HPE CSL Managing Perioperative Bleeding handbook - Page 21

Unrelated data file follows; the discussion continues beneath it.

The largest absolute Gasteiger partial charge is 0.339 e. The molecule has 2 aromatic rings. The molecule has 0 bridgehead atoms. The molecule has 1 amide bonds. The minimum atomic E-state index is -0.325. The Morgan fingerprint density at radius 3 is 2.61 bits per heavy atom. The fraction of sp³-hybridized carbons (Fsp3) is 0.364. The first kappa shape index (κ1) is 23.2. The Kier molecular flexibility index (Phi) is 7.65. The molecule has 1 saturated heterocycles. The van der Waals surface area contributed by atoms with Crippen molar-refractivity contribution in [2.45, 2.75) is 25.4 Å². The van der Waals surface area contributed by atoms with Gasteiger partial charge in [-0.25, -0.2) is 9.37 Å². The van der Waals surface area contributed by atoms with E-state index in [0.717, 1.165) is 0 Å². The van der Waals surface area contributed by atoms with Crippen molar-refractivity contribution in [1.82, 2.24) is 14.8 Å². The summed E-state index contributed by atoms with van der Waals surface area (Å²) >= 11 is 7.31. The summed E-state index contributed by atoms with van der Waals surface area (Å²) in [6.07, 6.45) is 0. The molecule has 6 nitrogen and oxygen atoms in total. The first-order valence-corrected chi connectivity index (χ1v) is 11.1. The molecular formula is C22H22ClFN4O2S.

Paediatrics However, clinical efficacy of FXIII administration to treat acquired FXIII deficiency in paediatric surgery is currently based on clinical observation rather than on evidence-based data. a significantly less volume than plasma transfusion. Although more clinical data in children are needed, this approach seems very likely to permit rapid and effective targeted management. Recombinant activated FVII Management of intractable bleeding has led to a call for a defined rescue therapy. Although it is well known that some prerequisites including normothermia, undisturbed acid–base status, and normal calcium levels, as well as sufficient platelet count and plasma fibrinogen levels are the mainstay for adequate clot building, many authors have declared a special role in improving thrombin potential to enable cessation of bleeding. Therefore, administration of recombinant activated FVII (rFVIIa) has been advocated, whereby clinical evidence to support its use are lacking. Activated rFVII is licensed for the treatment of patients with haemophilia A or B with inhibitors, and patients with congenital FVII deficiency. In Europe, additional approval was granted for treatment of Glanzmann’s thrombasthenia. There are published data for the off-label treatment using rFVIIa to stop severe bleeding in children with bleeding during neurosurgical procedures 39,40 and cardiac surgery. 41 It has been hypothesised that administration of rFVIIa for treatment of severe bleeding in adults may only be efficacious if critical amounts of fibrinogen and platelets have been established. 3 As no clear dose has been established, sound evidence-based data are lacking, and the treatment using rFVIIa increases thromboembolic risk considerably, a recent Cochrane analysis has advocated against the use of rFVIIa outside its licensed indications. 42 References 1 Haas T et al. Management of dilutional coagulopathy during pediatric major surgery. Transfus Med Hemother 2012;39:114–19. 2 American Society of Anesthesiologists Task Force on Perioperative Blood M. Practice guidelines for perioperative blood management: an updated report by the American Society of Anesthesiologists Task Force on Perioperative Blood Management. Anesthesiology 2015;122:241–75. 3 Kozek-Langenecker SA et al. Management of severe perioperative bleeding: guidelines from the European Society of Anaesthesiology: First update 2016. Eur J Anaesthesiol 2017;34:332–95. 4 El Kady N et al. Perioperative assessment of coagulation in paediatric neurosurgical patients using thromboelastography. Eur J Anaesthesiol 2009;26:293–7. 5 Romlin BS et al. Earlier detection of coagulopathy with thromboelastometry during pediatric cardiac surgery: a prospective observational study. Paediatr Anaesth 2013;23:222–7. 6 Faraoni D et al. Developm ent of a specific algorithm to guide haemostatic therapy in children undergoing cardiac surgery: a single-centre retrospective study. Eur J Anaesthesiol 2015;32:320–9. 7 Faraoni D et al. Plasma fibrinogen concentration is correlated with postoperative blood loss in children undergoing cardiac surgery. A retrospective review. Eur J Anaesthesiol 2014;31:317–26. 8 Nakayama Y et al. Thromboelastometry-guided intraoperative haemostatic management reduces bleeding and red cell transfusion after paediatric cardiac surgery. Br J Anaesth 2015;114:91–102. 9 Weber CF et al. Point-of-care testing: a prospective, randomized clinical trial of efficacy in coagulopathic cardiac surgery patients. Anesthesiology 2012;117:531–47. 10 Haas T et al. Higher fibrinogen concentrations for reduction of transfusion requirements during major paediatric surgery: A prospective randomised controlled trial. Br J Anaesth 2015;115:234–43. 11 Levy JH, Welsby I, Goodnough LT. Fibrinogen as a therapeutic target for bleeding: a review of critical levels and replacement therapy. Transfusion 2014;54:1389–1405; quiz 1388. 12 Levy JH et al. Fibrinogen and hemostasis: a primary hemostatic target for the management of acquired bleeding. Anesth Analg 2012;114:261–74. 13 Sorensen B et al. Fibrinogen as a hemostatic agent. Semin Thromb Haemost 2012;38:268–73. 14 Fenger-Eriksen C et al. Mechanisms of hydroxyethyl starch-induced dilutional coagulopathy. J Thromb Haemost 2009;7:1099–105. 15 Levy JH. Massive transfusion coagulopathy. Semin Hematol 2006;43:S59–S63. 16 Fries D. [Dilutional coagulopathy: development, diagnostic options and management]. Haemostaseologie 2006;26:S15–S19. 17 Kozek-Langenecker S. Management of massive operative blood loss. Minerva Anestesiol 2007;73:401–15. 18 Innerhofer P, Kienast J. Principles of perioperative coagulopathy. Best practice and research. Clin Anaesthesiol 2010;24:1–14. 19 Rossaint R et al. Management of bleeding following major trauma: an updated European guideline. Crit Care 2010;14:R52. 20 Haas T et al. Fibrinogen in craniosynostosis surgery. Anesth Analg 2008;106:725–31. 21 Rahe-Meyer N et al. Thromboelastometry-guided administration of fibrinogen concentrate for the treatment of excessive intraoperative bleeding in thoracoabdominal aortic aneurysm surgery. J Thorac Cardiovasc Surg 2009;138:694–702. 22 Fenger-Eriksen C et al. Fibrinogen substitution Conclusions Prompt and timely identification of the underlying coagulopathy and, consequently, individualised treatment of depleted factors are the mainstay of a modern and advanced coagulation management. The use of coagulation factors as part of an algorithm offers great advantages for effective bleeding management, as it does not require cross-matching or thawing, is almost immediately available, it does not alter serum ionised calcium level, it is less immunogeneic, the increase in desired coagulation factor levels can be reliably calculated, and it can be administered in improves whole blood clot firmness after dilution with hydroxyethyl starch in bleeding patients undergoing radical cystectomy: a randomized, placebo-controlled clinical trial. J Thromb Haemost 2009;7:795–802. 23 Fenger-Eriksen C et al. Fibrinogen concentrate substitution therapy in patients with massive haemorrhage and low plasma fibrinogen concentrations. Br J Anaesth 2008;101:769–73. 24 Danes AF et al. Efficacy and tolerability of human fibrinogen concentrate administration to patients with acquired fibrinogen deficiency and active or in high-risk severe bleeding. Vox Sang 2008;94:221–6. 25 Weinkove R, Rangarajan S. Fibrinogen concentrate for acquired hypofibrinogenaemic states. Transfus Med 2008;18:151–7. 26 Dickneite G et al. Animal model and clinical evidence indicating low thrombogenic potential of fibrinogen concentrate (Haemocomplettan P). Blood Coagul Fibrinolysis 2009;20:535–40. 27 Manco-Johnson MJ et al. Pharmacokinetics and safety of fibrinogen concentrate. J Thromb Haemost 2009;7:2064–9. 28 Haas T et al. Economic aspects of intraoperative coagulation management targeting higher fibrinogen concentrations during major craniosynostosis surgery. Paediatr Anaesth 2016;26:77–83. 29 Galas FR et al. Hemostatic effects of fibrinogen concentrate compared with cryoprecipitate in children after cardiac surgery: a randomized pilot trial. J Thorac Cardiovasc Surg 2014;148:1647–55. 30 Tirotta C et al. Use of human fibrinogen concentrate in pediatric cardiac surgery. Int J Anesthetic Anesthesiol 2015;2:1–6. 31 Fominskiy E et al. Efficacy and safety of fibrinogen concentrate in surgical patients: A meta-analysis of randomized controlled trials. J Cardiothorac Vasc Anesth 2016;30:1196–1204. 32 Despotis G, Eby C, Lublin DM. A review of transfusion risks and optimal management of perioperative bleeding with cardiac surgery. Transfusion 2008;48:2S–30S. 33 Butchart EG et al. Exercise Physiology ESoC. Recommendations for the management of patients after heart valve surgery. Eur Heart J 2005;26: 2463–71. 34 Noga T et al. Four-factor prothrombin complex concentrates in paediatric patients – a retrospective case series. Vox Sang 2016;110:253–7. 35 Franklin SW et al. Optimizing thrombin generation with 4-Factor prothrombin complex concentrates in neonatal plasma after cardiopulmonary bypass. Anesth Analg 2016;122:935–42. 36 Rech MA et al. Prothrombin complex concentrate for intracerebral hemorrhage secondary to vitamin K deficiency bleeding in a 6-week-old child. J Pediatr 2015;167:1443–4. 37 Korte W. [Fibrin monomer and factor XIII: a new concept for unexplained intraoperative coagulopathy]. Hamostaseologie 2006;26:S30–35. 38 Haas T et al. Perioperative course of FXIII in children undergoing major surgery. Paediatr Anaesth 2012;22(7):641–6. 39 Uhrig L et al. Use of recombinant activated factor VII in intractable bleeding during pediatric neurosurgical procedures. Pediatr Crit Care Med 2007;8:576–9. 40 Heisel M et al. Use of recombinant factor VIIa (rFVIIa) to control intraoperative bleeding in pediatric brain tumor patients. Pediatr Blood Cancer 2004;43:703–05. 41 Ekert H et al. Elective administration in infants of low-dose recombinant activated factor VII (rFVIIa) in cardiopulmonary bypass surgery for congenital heart disease does not shorten time to chest closure or reduce blood loss and need for transfusions: a randomized, double-blind, parallel group, placebo-controlled study of rFVIIa and standard haemostatic replacement therapy versus standard haemostatic replacement therapy. Blood Coagul Fibrinolysis 2006;17:389–95. 42 Simpson E et al. Recombinant factor VIIa for the prevention and treatment of bleeding in patients without haemophilia. Cochrane Database Sys Rev 2012;3:CD005011. hospitalpharmacyeurope.com 21